Thursday, March 31, 2011

NW Minnesota Women's Fund seeks outstanding "Community Builders"

Since 1998, the Northwest Minnesota Women's Fund has honored 33 women who have demonstrated leadership for improving the quality of their own lives or those around them. In our increasingly complex society, the Women’s Fund seeks to applaud the efforts of the women who have made Northwest Minnesota a better place to live, work, raise families, and have fun.

The Women’s Fund is asking for your assistance in recognizing these women who live in the counties of Beltrami, Clearwater, Marshall, Hubbard, Pennington, Polk, Kittson, Red Lake, Norman, Mahnomen, Roseau and Lake of the Woods. Nomination forms can be obtained from the Northwest Minnesota Foundation web site ( or by calling 218-759-2057 or 1-800-659-7859.

All nomination forms must be submitted by June 1, 2011. After the selections, the Advisory Committee will plan and host receptions in the recipients’ hometowns, to be held in late summer or early fall.
“Community Builders” awards are given based on the following criteria:

Leadership: A woman who through leadership roles has made significant contributions to her community; and through volunteerism, citizenship or community service has significantly improved the lives of women and girls.

Outstanding Mentor: A woman who has demonstrated wisdom and devotion to helping others; a role model and mentor who has supported and encouraged positive development in young women, and who also shows the characteristics necessary for success while actively sharing her skills.

Professional Excellence: A woman who has demonstrated leadership and excellence in her work, and whose leadership has benefited her community and/or her company; and outstanding entrepreneur; a role model for other women in achieving success in traditional or non-traditional positions.

The Northwest Minnesota Women’s Fund, a component of the Northwest Minnesota Foundation, serves as a catalyst for improving the quality of life for women and girls by focusing on women’s initiatives, leadership and philanthropy to build successful communities.

Tuesday, March 29, 2011

2nd Sustainability Supper at UMC on Thursday, April 7,

CROOKSTON, Minn. – The second in a series of “sustainability supper seminars” will take place on Thursday, April 7, 2011, at the University of Minnesota, Crookston. The theme for the dinner is the International Dimensions of Sustainability and it will begin at 5 p.m. in Bede Ballroom, Sargeant Student Center.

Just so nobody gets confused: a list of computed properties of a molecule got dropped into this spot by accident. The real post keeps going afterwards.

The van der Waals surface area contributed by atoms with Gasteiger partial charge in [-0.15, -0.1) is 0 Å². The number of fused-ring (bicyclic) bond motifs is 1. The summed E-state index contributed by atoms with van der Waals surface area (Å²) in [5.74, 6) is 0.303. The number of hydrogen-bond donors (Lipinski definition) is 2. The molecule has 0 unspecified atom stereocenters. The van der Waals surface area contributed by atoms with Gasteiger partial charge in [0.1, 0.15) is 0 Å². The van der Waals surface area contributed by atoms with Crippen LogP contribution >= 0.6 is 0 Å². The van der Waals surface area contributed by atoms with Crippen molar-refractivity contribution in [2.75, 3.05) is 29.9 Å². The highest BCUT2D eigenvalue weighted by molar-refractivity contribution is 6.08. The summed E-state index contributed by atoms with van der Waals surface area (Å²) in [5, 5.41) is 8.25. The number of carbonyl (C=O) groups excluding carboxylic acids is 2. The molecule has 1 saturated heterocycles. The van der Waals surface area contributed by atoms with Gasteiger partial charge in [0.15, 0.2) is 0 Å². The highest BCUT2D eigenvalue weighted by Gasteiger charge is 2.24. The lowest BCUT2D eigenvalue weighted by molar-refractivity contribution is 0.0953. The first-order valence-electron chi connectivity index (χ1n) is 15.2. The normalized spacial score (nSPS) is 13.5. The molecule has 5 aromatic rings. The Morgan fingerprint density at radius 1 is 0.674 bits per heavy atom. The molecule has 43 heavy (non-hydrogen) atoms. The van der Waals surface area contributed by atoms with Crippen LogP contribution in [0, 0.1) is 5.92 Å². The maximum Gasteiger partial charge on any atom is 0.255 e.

A meal from the campus dining buffet line, will allow participants to spend the evening learning about sustainability and its various applications in other lands. Interested students, faculty and staff, community leaders, ministers, agency personnel, farmers, and business and industry representatives are welcome to participate by contacting Michael Knudson, Minnesota GreenCorps member, at 218-281-8128 ( by April 4 for reservations.

The schedule for the evening includes a welcome and introductions by Director of the Center for Sustainability Dan Svedarsky. Presentations during the evening include: Sophomore Tashi Gurung, an environmental sciences and communication double major from Kathmandu, Nepal, who will be presenting on recycling in Nepal; Senior Nikolay Seregin, a natural resources major from Moscow, Russia, sharing information on sustainability in Russia; and Min-seong Kim, an English as a Second Language student from Gyeonggi, Korea, who will present his study of eco-friendly marketing in Korea. Also speaking is Senior Jeff Cook, a natural resources major from Eagan, Minn., who will give his presentation on the “Impressions of climate change from a Will Steger trek to Baffin Island.”

Approximately 30 participants from diverse backgrounds took part in the inaugural program on March 24 which provided a briefing on overall definitions and applications of the concept of sustainability and initiatives underway on the UMC campus; as well as exploration of the “Communiversity” concept. “It’s ideal to have a broad spectrum audience in sessions like these for it provides rich discussion and the clarification of ideas,” according to co-convenor, Dan Svedarsky. “We had fun and everyone came away better informed.”

A mini-grant from the University of Minnesota Institute on the Environment is helping fund the series of bi-weekly, "sustainability supper seminars" designed to educate the campus and the local community on sustainability applications.